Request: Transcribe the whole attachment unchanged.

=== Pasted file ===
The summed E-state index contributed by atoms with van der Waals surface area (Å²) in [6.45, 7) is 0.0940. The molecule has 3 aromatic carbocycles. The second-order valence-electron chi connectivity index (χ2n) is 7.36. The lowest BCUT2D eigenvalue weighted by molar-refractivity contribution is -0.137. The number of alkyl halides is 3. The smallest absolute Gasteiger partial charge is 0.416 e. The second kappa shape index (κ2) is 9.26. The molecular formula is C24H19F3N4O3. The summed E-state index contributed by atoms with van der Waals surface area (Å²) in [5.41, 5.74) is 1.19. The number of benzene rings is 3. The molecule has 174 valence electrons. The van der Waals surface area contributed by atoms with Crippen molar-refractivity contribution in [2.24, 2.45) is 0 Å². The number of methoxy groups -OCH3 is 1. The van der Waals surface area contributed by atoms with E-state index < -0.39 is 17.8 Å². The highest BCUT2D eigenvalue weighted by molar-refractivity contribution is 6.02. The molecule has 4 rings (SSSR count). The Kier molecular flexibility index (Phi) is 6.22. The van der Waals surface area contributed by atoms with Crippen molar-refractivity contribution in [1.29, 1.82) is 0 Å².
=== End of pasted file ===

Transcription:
The summed E-state index contributed by atoms with van der Waals surface area (Å²) in [6.45, 7) is 0.0940. The molecule has 3 aromatic carbocycles. The second-order valence-electron chi connectivity index (χ2n) is 7.36. The lowest BCUT2D eigenvalue weighted by molar-refractivity contribution is -0.137. The number of alkyl halides is 3. The smallest absolute Gasteiger partial charge is 0.416 e. The second kappa shape index (κ2) is 9.26. The molecular formula is C24H19F3N4O3. The summed E-state index contributed by atoms with van der Waals surface area (Å²) in [5.41, 5.74) is 1.19. The number of benzene rings is 3. The molecule has 174 valence electrons. The van der Waals surface area contributed by atoms with Crippen molar-refractivity contribution in [2.24, 2.45) is 0 Å². The number of methoxy groups -OCH3 is 1. The van der Waals surface area contributed by atoms with E-state index < -0.39 is 17.8 Å². The highest BCUT2D eigenvalue weighted by molar-refractivity contribution is 6.02. The molecule has 4 rings (SSSR count). The Kier molecular flexibility index (Phi) is 6.22. The van der Waals surface area contributed by atoms with Crippen molar-refractivity contribution in [1.29, 1.82) is 0 Å².